Thursday, August 26, 2010

Neo-NeoCon: Parents and College Freshman: The Long Goodbye.


Blogger DADvocate said...

That's when you realize your kids are really growing/grown up. My youngest son is a senior in high school this year. Odds are he'll go to college somewhere that is several hours away. I'm suffering from pre-empty nest syndrome now.

1:46 PM, August 26, 2010  
Blogger Dr.Alistair said...

my step-daughter goes off to college in 5 days.


2:25 PM, August 26, 2010  
Blogger BarryD said...

That's when you realize your kids are really growing/grown up.

You wish...

25 is the new 16, I think.

3:22 PM, August 26, 2010  
Blogger Brother J said...

I left my oldest daughter at college last week. I had no problems with long good-byes but it hit my wife pretty hard. She was fine on the way home (only two hours) but the next day she was what I can only describe as grief-stricken for the rest of the day with intermittent bouts of crying. It started when she walked past our daughter's unoccupied bedroom. She came to terms with it within a couple of days though. I guess she hadn't prepared herself as well as I had.

6:51 PM, August 26, 2010  
Anonymous Anonymous said...

I have to admit, this has never been a problem for me. So far we've sent 2 to college and 2 into the Marine Corps (MCRD San Diego) and the first thing I did upon coming home was start mucking out the bedrooms. I wrote letters and attended graduations, and frankly I was just glad that they were doing so well in their new environments.

Of course, we still have one at home (he turns 13 in a couple of weeks) so maybe it will be different when he departs.

9:11 PM, August 26, 2010  
Blogger JBL said...

I've launched five of 'em. It was a celebration of successful preparation for (quasi-) adulthood. We were excited, then we moved on.

I don't get the people who weep and carry on. You've had 18 years to get ready for this moment... it's not as if it came as a big surprise.

10:03 PM, August 26, 2010  
Blogger Mark O. Martin said...

Well, I see the other side of it, as the young women and men are dropped off at college.

Some of them are ready, and sometimes not.

But it is natural to feel the separation...

1:04 AM, August 27, 2010  
Blogger globalman100 said...

LOL! This article reminded me of the day I was 'dropped off' at 18 and one week to launch myself into the world in my new job and starting uni.

Dad was fine. Mum was a mess. For quite some time. I was the last. But none of us ever went back home. It's normal for kids to leave home. That's called 'successful'.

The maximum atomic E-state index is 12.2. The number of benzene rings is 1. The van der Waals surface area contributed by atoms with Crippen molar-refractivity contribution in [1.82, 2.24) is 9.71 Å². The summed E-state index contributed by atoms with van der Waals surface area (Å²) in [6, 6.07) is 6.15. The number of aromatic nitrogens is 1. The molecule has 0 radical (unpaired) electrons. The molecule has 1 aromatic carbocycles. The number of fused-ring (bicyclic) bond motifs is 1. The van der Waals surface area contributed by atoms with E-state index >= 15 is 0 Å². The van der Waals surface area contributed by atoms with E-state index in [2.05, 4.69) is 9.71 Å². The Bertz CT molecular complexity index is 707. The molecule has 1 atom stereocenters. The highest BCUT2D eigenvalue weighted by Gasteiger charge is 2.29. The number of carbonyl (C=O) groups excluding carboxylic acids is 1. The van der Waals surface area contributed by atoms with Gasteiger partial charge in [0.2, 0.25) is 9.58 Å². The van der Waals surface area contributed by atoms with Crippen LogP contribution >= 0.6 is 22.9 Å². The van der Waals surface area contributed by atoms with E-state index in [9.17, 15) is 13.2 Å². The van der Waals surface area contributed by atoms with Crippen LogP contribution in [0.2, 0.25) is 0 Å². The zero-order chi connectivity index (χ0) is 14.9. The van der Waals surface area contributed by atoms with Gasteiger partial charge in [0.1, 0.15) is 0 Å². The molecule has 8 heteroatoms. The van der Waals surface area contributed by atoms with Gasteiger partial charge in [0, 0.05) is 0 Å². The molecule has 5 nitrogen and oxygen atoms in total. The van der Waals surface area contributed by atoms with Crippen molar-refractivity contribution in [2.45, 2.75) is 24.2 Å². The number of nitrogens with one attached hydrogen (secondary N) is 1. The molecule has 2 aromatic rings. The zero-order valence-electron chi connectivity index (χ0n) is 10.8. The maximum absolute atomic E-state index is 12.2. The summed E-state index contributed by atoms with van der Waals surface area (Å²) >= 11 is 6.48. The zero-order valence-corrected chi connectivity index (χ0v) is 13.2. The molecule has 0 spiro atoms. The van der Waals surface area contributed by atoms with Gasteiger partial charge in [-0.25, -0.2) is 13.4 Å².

12:56 PM, August 27, 2010  
Blogger globalman100 said...

I remember the day my step-son moved out. The little kids were playing, I was painting a bedroom or something, more renovations. And he was watching TV. He turned the TV up loud because of the kids noise so I turned it down. We did this a few times. In the end I told him it was MY TV and if he turned it up again it would go off. He yelled at me he would 'move out of home'. I said 'fine'. So he did. My then-wife came home a few hours later and asked where her son was. I told her he'd moved out. She just laughed and figured he'd be home by nightfall. Nope. That was his 'launching'. I immediately converted his bedroom to my new office so he couldn't come back. LOL!!

In the end he was home every Sunday for sunday lunch where he would eat like he had not eaten for a few days. Which he likely hadn't. It was time for the boy to grow up as he was not listening to me and his mum was hopeless as a parent. That was a funny 'launching'.

1:01 PM, August 27, 2010  
Blogger BarryD said...

I had an ex-girlfriend who came back home for Thanksgiving to find that the part of the house where her room had been, was demolished.

The phrase that comes to mind: "That's old school."

5:58 PM, August 27, 2010  
Blogger Topher said...

OT but wanted to note that Men's News Daily, a source for pro-male material and Dr Helen columns, is apparently shutting its ports. God Speed.

3:38 PM, August 29, 2010  
Blogger Larry J said...

This is no joke: when our youngest son left to join the Navy, my wife and I sold the house and moved. We were a bit vague as to our new address, too.

When he was getting ready to leave, my wife and I wondered what we'd talk about. He'd been a poor student in high school and a bit of a discipline problem. Fortunately, he grew up a great deal while in the Navy. He then met and married a terrific woman. As he advanced in his Navy career, she fully supported him (she's a lawyer) in his work to advance himself. The Navy sent him to college and when he graduated, he was commissioned as an officer. Week after next, he starts graduate school at the Navy's behest.

Now, his older brother is a different story...

9:04 PM, August 29, 2010  

Post a Comment

<< Home